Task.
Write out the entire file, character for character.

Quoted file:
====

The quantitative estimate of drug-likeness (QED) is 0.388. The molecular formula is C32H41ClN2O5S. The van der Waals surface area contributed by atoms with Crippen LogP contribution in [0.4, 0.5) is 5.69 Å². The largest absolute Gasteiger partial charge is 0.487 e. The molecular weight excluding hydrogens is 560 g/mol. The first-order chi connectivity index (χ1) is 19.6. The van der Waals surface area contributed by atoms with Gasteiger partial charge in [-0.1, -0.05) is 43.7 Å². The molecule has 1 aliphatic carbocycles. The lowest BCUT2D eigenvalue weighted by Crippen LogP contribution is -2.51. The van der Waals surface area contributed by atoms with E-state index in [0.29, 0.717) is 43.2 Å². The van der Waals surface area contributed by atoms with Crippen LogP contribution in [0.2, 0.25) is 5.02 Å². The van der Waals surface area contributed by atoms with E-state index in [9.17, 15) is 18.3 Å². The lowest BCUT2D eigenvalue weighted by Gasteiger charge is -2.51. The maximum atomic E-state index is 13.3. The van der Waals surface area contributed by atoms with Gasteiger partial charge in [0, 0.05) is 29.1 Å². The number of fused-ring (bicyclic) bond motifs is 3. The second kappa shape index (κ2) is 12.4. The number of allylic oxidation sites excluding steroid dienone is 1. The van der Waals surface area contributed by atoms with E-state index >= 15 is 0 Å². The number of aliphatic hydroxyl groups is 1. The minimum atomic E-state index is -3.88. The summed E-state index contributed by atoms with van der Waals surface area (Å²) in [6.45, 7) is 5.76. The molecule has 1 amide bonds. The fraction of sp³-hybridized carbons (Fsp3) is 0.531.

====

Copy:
The quantitative estimate of drug-likeness (QED) is 0.388. The molecular formula is C32H41ClN2O5S. The van der Waals surface area contributed by atoms with Crippen LogP contribution in [0.4, 0.5) is 5.69 Å². The largest absolute Gasteiger partial charge is 0.487 e. The molecular weight excluding hydrogens is 560 g/mol. The first-order chi connectivity index (χ1) is 19.6. The van der Waals surface area contributed by atoms with Gasteiger partial charge in [-0.1, -0.05) is 43.7 Å². The molecule has 1 aliphatic carbocycles. The lowest BCUT2D eigenvalue weighted by Crippen LogP contribution is -2.51. The van der Waals surface area contributed by atoms with E-state index in [0.29, 0.717) is 43.2 Å². The van der Waals surface area contributed by atoms with Crippen LogP contribution in [0.2, 0.25) is 5.02 Å². The van der Waals surface area contributed by atoms with E-state index in [9.17, 15) is 18.3 Å². The lowest BCUT2D eigenvalue weighted by Gasteiger charge is -2.51. The maximum atomic E-state index is 13.3. The van der Waals surface area contributed by atoms with Gasteiger partial charge in [0, 0.05) is 29.1 Å². The number of fused-ring (bicyclic) bond motifs is 3. The second kappa shape index (κ2) is 12.4. The number of allylic oxidation sites excluding steroid dienone is 1. The van der Waals surface area contributed by atoms with E-state index >= 15 is 0 Å². The number of aliphatic hydroxyl groups is 1. The minimum atomic E-state index is -3.88. The summed E-state index contributed by atoms with van der Waals surface area (Å²) in [6.45, 7) is 5.76. The molecule has 1 amide bonds. The fraction of sp³-hybridized carbons (Fsp3) is 0.531.